Tomato-and-Carrot Dinner

    “Tomato-and-Carrot Dinner,” Friend, Feb. 1986, 2

    Tomato-and-Carrot Dinner

    It was the last of February in 1923, and the wintry wind rustled the curtains as it forced itself through a crack in my frozen window sill. Poking my head out from under the heavy feather tick quilt, I watched my breath turn into a misty, cold fog.

    Last night we had finished the last of the potatoes, and Mom had told us that there wasn’t any more flour to make bread and that we’d have no more to eat until noon today. All we had left in our food storage were carrots and bottled tomatoes, so I knew it was going to be a long day.

    I heard muffled voices. That meant that Mom and Dad were up and that a fire would be going in the kitchen stove. That’s the only room we could afford to heat this winter. At least I could get warm. I shivered once, pushed the heavy quilt aside, jumped into my clothes, and made a dash for the stairs. It took no more than a few seconds to reach the warm kitchen, but I was shaking from the cold before I got there.

    “Well, good morning, sleepyhead. It’s already ten o’clock,” Mom greeted me, smiling. She always smiled, even when things weren’t going well. This had been one of those not-going-well winters. Dad had only been able to work a month since last November, and he’d earned only thirty dollars all winter.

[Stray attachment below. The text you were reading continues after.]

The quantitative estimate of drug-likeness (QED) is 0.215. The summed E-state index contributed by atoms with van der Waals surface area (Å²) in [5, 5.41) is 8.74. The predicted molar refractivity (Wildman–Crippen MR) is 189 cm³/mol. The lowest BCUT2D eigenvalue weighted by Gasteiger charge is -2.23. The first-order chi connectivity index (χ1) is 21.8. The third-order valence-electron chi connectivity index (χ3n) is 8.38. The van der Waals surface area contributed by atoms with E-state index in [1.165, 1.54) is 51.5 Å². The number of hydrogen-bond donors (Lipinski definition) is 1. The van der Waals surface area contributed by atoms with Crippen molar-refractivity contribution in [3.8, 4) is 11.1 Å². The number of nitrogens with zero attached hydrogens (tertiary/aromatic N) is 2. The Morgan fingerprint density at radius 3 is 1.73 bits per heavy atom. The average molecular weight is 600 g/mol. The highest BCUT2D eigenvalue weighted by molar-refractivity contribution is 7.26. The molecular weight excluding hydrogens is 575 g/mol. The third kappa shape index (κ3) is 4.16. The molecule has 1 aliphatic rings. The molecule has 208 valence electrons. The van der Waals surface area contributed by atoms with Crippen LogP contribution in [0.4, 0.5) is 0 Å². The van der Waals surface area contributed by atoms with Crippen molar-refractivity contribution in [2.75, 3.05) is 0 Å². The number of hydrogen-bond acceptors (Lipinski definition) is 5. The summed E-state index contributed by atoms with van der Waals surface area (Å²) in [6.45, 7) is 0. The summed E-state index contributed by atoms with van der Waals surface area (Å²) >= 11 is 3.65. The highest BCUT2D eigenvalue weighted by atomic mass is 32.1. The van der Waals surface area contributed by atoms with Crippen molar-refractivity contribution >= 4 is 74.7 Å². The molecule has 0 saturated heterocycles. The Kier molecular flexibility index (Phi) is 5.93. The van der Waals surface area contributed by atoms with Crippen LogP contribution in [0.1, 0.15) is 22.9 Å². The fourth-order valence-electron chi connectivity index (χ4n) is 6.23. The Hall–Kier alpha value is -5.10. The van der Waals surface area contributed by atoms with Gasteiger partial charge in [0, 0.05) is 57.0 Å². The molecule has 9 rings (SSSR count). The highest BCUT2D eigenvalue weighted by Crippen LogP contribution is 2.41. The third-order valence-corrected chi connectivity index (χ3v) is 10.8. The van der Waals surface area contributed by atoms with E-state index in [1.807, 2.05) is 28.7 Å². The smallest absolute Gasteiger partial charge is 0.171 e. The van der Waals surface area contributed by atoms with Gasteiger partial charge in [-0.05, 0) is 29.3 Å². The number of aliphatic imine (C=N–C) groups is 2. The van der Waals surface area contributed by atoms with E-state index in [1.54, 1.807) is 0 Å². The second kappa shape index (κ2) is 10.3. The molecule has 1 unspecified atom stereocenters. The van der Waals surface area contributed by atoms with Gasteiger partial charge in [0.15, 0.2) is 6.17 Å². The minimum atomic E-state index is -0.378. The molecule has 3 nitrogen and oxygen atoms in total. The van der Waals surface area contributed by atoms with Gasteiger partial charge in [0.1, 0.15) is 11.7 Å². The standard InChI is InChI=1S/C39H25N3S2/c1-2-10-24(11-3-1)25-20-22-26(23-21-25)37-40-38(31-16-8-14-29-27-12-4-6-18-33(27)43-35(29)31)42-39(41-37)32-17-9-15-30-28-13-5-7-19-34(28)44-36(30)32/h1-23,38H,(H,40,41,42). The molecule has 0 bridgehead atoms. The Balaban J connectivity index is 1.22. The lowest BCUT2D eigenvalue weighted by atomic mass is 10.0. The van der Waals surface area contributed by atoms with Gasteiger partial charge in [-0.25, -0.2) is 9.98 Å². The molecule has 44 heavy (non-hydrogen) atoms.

My three brothers and two sisters were already nestled around the small potbellied stove. I was so cold that I wanted to hug the stove, but I settled for huddling near it and holding my hands out to its warmth. Mom and Dad were sitting across from each other at the wooden table, talking quietly.

    “No, we’re going to pay it,” I heard Dad say in a low voice. “It’s not ours, and it isn’t right that we use it.”

    “But, Ray, the children,” Mom said pleadingly.

    “The Lord will provide, Sarah,” Dad said reassuringly. “We have to trust Him.”

    I stood and looked over Dad’s shoulder. On the table were three dollars—enough to buy flour, potatoes, and even a little meat!

    “Wow!” I blurted out. “With all that money we can eat again! We won’t have to eat those crummy canned tomatoes today.”

    That was a mistake.

    “Son, that’s tithing money,” Dad said. “It’s not ours; it’s the Lord’s. I planned to give it to the bishop long ago, but it slipped into the lining of my jacket, and I didn’t find it until this morning. I’ve been worrying about how to replace it, but now I can take it to the bishop today.”

    “But, Dad!” I protested.

    That was a mistake too. I got the lecture of my life on tithing. I’d heard it all before, but I got the whole sermon about how the Lord requires a tenth of our earnings, how it’s not really ours, and how if we pay the Lord first, He’ll provide for us. But my stomach just wouldn’t let me forget what that three dollars could buy and how that food would taste. I tried to reason with my father: “The Lord loves us doesn’t He, Dad?”


    “He doesn’t want us to starve to death, does He?”